Friday, 28 December 2012

Roast Turkey

A roast turkey  is not complicated to prepare well. I will say that like many people I was intimidated to prepare one for years. There are many ways to get a moist juicy bird and this is just one. I have brined my turkey before and that method turns out exceptionally well however, this way is faster and also creates a moist tender turkey. I think the best advice I would give anyone attempting to make a large meal for a crowd is to prepare as much of it as possible days before and then you will have a much less stressful time on the big day. I prepare the stuffing, cranberry sauce and gravy at least a week in advance and freeze it. I prepare all my vegetables the day before and have them soaking in water. I also get my turkey prepared the day before and then let it air dry in the fridge. Try it once and you will never want to feel the pressure and stress of getting everything done on the day you are serving. Relax, have a glass of cheer and be a part of your party.

You will need:

  • a turkey (mine was 11 lbs) free range/organic fresh is so worth the investment.
  • garlic herb butter (I make this in advance and keeps for ages in fridge or freezer)
  • salt/pepper
  • 2 carrots
  • 2 parsnip
  • 2 celery stalks
  • 2 onions (leave skin on to make gravy darker (I personally hate the look of a white turkey gravy)
  • 2 heads of garlic (separated into individual cloves)
  • fresh herbs (thyme, sage, parsley, rosemary)
  • 2 clementines
  • 1 lemon
  • olive oil
  • chicken stock
  • giblets, neck, heart etc..inside most turkeys (you don't have to eat these but they will make your gravy better if you roast in the pan)

Step 1: get a medley of vegetables and seasonings to put in the bottom of your roasting pan. You are not looking to eat these vegetables but to provide a base for the turkey and to provide pan flavour for an excellent gravy.

Step 2: wash your turkey under cold water. Clean inside and out. Dry with paper towels. I do not put stuffing inside the bird but, I will add generous amounts of salt and pepper, lemons, clementines, fresh herbs and garlic cloves. There should be room for air to get into the cavity while baking but, the seasonings will impart nice flavour.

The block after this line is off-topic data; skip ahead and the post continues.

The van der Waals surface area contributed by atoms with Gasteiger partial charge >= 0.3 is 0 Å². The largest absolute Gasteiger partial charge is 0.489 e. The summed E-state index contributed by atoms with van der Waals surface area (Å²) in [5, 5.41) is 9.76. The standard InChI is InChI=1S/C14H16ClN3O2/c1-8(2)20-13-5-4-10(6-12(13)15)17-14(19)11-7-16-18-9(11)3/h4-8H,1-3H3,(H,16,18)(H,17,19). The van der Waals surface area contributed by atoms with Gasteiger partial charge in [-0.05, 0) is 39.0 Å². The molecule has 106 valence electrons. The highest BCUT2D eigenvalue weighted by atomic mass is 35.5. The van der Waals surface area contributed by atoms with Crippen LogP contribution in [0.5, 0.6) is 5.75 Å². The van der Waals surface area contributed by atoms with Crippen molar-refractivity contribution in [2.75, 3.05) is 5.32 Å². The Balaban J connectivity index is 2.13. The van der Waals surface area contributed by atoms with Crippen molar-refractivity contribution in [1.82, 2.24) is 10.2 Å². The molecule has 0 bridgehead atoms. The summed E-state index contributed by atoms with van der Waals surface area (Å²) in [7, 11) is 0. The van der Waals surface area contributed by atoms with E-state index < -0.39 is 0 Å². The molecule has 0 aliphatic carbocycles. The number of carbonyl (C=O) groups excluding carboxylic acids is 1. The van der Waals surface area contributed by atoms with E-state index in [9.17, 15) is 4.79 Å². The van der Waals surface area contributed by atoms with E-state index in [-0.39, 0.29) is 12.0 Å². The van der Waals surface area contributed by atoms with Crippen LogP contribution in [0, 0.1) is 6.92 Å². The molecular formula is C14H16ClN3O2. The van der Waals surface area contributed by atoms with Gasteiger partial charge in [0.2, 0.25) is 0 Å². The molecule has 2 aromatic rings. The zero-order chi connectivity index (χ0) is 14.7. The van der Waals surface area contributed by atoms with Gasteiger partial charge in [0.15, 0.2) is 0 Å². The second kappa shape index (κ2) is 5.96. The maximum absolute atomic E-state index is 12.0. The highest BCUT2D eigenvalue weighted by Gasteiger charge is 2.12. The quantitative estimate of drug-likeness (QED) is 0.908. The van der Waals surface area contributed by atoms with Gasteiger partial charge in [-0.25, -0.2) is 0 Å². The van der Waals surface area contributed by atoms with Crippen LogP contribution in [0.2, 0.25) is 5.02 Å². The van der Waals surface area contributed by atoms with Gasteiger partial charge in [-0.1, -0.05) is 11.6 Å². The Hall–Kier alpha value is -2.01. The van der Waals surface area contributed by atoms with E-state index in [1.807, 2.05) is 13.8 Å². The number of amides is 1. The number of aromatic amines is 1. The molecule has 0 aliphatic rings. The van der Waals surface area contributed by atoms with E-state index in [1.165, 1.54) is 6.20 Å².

Step 3: I prepare a garlic and herb butter and then allow it to come to room temperature before placing  pats of it under the skin of the bird. You can carefully slide your hands under the skin to separate it from the meat. Then take your butter and generously place it under the skin. This will baste and keep the meat moist while baking. I also place a couple of sprigs of rosemary on the skin at the mouth of the cavity to keep the skin in place when baking. It can slide back if you do not.

Step 4: If you are doing this the day before then place in the fridge at this point. You can leave it uncovered overnight.

Step 5: remove your turkey from the fridge and let sit on counter for at least 30 before placing in the oven. At this point I slather lots more garlic herb butter over the outside of the bird. Pour some olive oil over the skin as well to have it all coated.

Step 6: sprinkle the entire bird generously with salt and pepper.  Lots of salt on the skin will make a nice crispy skin.

Step 7: place slices of pancetta over the turkey. This is an Italian un-smoked bacon. It will impart moisture and baste the turkey and it will protect the breast from drying out. Add 2 cups of chicken broth to the bottom of the pan. This will also keep the environment moist and provide more liquid for gravy after.

Heat oven to 500 degrees F. Once heated place turkey on the lower part of the oven and close door. Immediately turn down oven to 375 degrees F and cook for approx 30 minutes per kg, plus you can add an extra 20-30 minutes on the end - this bird was 11lbs which is just under 5kg and took 3 hours and when done you can confirm its cooked by testing the temp should be 170 degrees F and if you poke the bird near the leg the liquid should come out clear. I also lift up the bird and allow juices from the inside to run back into the pan. They should be relatively clear. 

Here is the part most people find hard. Once your turkey is done you can place on a platter and cover it with foil and towels. You can leave it alone for 2 hours. Some people even suggest that the best turkeys are left to rest for as long as you have cooked it. This will give you time to prepare all your other vegetables, and gravy plus wash the dishes before dinner! I left mine for 2 hours and it was still hot plus you are just going to top with loads of piping hot gravy .

I have prepared a sausage stuffing, maple glazed carrots and parsnips, roasted potatoes, bacon and brussel sprouts and homemade cranberry sauce. I love the Jamie Oliver idea of making the gravy a week before and then just adding it to your pan drippings so there is lots of gravy for everyone.

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